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Missiles and F-35 drive Lockheed Martin’s sales higher

Sales of various types of missiles and the F-35 Lightning II stealth fighter pushed up Lockheed Martin’s revenue in the first quarter of 2019 about 23% year on year to $14.3 billion.

Profit rose even faster, as net earnings in the first quarter of 2019 rose about 42% to $1.7 billion.

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F-35A Lightning II

USAF

The company’s aeronautics business segment’s net sales in the first quarter of 2019 increased $1.2 billion, or about 27%. Accounting for much of that rise was a $910 million increase in revenue for the F-35 programme, which stemmed from more production volume, as well as sustainment and development work. The airframer delivered 26 F-35 aircraft in the first quarter of 2019 compared to 14 examples in the first quarter of 2018.

Missile systems was an especially bright spot for Lockheed Martin. The business segment’s net sales in the first quarter of 2019 increased $673 million, or 40%, year on year. A $295 million rise came from increased sales volume for the US Army’s precision fires, new hypersonic missile and classified programmes. Another $220 million came from increased order volumes primarily for THAAD and Patriot surface-to-air missiles.

Lockheed Martin expects to see continued demand for its missiles.

“We see strong growth in Hellfire, JASSM and [integrated air and missile defense], and from a PAC-3 standpoint, we see strong growth,” says Kenneth Possenriede, executive vice-president and chief financial officer of Lockheed Martin.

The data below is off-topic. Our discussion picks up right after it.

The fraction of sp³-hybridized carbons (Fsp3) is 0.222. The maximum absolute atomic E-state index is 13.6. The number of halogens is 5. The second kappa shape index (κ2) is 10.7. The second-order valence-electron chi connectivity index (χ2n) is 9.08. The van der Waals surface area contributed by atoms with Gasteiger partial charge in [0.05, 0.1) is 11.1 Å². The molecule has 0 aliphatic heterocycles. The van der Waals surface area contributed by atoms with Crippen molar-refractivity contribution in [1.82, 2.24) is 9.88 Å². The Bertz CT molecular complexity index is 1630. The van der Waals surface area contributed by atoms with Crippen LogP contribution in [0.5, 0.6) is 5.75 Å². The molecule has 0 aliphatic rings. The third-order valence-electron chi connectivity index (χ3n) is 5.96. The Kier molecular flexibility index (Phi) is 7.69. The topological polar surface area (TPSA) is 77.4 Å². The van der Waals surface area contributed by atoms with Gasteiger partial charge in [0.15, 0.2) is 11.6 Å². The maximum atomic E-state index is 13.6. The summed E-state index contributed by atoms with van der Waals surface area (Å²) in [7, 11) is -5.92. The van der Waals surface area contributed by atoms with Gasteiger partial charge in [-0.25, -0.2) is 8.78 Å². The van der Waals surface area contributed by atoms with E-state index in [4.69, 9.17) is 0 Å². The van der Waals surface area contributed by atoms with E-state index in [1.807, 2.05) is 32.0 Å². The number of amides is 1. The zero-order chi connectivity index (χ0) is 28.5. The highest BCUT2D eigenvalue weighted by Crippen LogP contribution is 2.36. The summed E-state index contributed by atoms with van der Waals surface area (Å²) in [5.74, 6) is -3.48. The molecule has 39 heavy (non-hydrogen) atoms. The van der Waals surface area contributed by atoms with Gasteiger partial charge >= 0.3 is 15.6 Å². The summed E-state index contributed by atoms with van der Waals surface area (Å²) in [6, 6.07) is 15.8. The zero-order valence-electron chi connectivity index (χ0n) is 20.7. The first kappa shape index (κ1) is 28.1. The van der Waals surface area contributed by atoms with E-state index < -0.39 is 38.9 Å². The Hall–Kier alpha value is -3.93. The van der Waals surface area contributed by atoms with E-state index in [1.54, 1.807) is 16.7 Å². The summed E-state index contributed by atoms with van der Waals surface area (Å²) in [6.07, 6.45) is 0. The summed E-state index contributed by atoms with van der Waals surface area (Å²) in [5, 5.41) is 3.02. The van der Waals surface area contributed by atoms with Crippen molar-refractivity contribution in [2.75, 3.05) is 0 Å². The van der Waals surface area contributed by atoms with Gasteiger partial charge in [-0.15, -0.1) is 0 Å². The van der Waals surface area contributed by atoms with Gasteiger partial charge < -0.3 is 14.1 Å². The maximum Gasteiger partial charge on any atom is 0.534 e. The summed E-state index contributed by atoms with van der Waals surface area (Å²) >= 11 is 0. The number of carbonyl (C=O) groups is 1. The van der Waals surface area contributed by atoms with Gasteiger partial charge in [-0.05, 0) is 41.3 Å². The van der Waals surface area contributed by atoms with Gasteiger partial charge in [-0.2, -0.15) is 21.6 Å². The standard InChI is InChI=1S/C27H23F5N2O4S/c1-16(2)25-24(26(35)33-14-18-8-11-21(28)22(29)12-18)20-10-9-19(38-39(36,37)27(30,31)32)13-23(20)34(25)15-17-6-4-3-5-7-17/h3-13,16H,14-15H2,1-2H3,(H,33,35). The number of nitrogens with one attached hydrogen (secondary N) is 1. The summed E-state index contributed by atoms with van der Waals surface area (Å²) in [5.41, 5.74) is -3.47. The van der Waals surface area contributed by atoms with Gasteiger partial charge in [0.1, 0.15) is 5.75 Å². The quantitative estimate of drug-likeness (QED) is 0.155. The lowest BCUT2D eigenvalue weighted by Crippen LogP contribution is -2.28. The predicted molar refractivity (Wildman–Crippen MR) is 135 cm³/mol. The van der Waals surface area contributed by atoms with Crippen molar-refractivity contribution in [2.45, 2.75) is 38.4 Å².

At the core of Lockheed Martin’s business remains the F-35 programme, which is increasingly looking overseas for sales.

“We consider [the F-35] as a true growth engine for us for the foreseeable future,” says chief executive officer Marillyn Hewson. “Close to half of the orders over the next five years are going to be in the international marketplace.”

Countries with newly expressed interest in the F-35 include Poland and Romania, she says. Those nations are former Warsaw Pact members, who have jointed NATO and face an increasingly aggressive Russia.

Even existing customers may increase their orders, says Hewson. Japan, whose programme of record is 147 aircraft, is one such prospective repeat customer.

It’s not all roses for the F-35 programme, however. Turkey’s attempt to buy the Russian-built S-400 anti-aircraft missile battery may mean Lockheed Martin is unable to deliver its stealth fighter to that nation because of a block by the US government. Italy, a partner in the Joint Strike Fighter programme, has also expressed doubts about buying its full complement of 90 F-35s after its parliament balked at the cost.

Nonetheless, Possenriede says that Turkey accounts for eight aircraft per annual production lot and Italy represents a relatively small number as well.

“Italy is an important ally,” he says. “We are hopeful that they will continue on the programme, but in the grand scheme of things, [it’s] not a material number of aircraft.”

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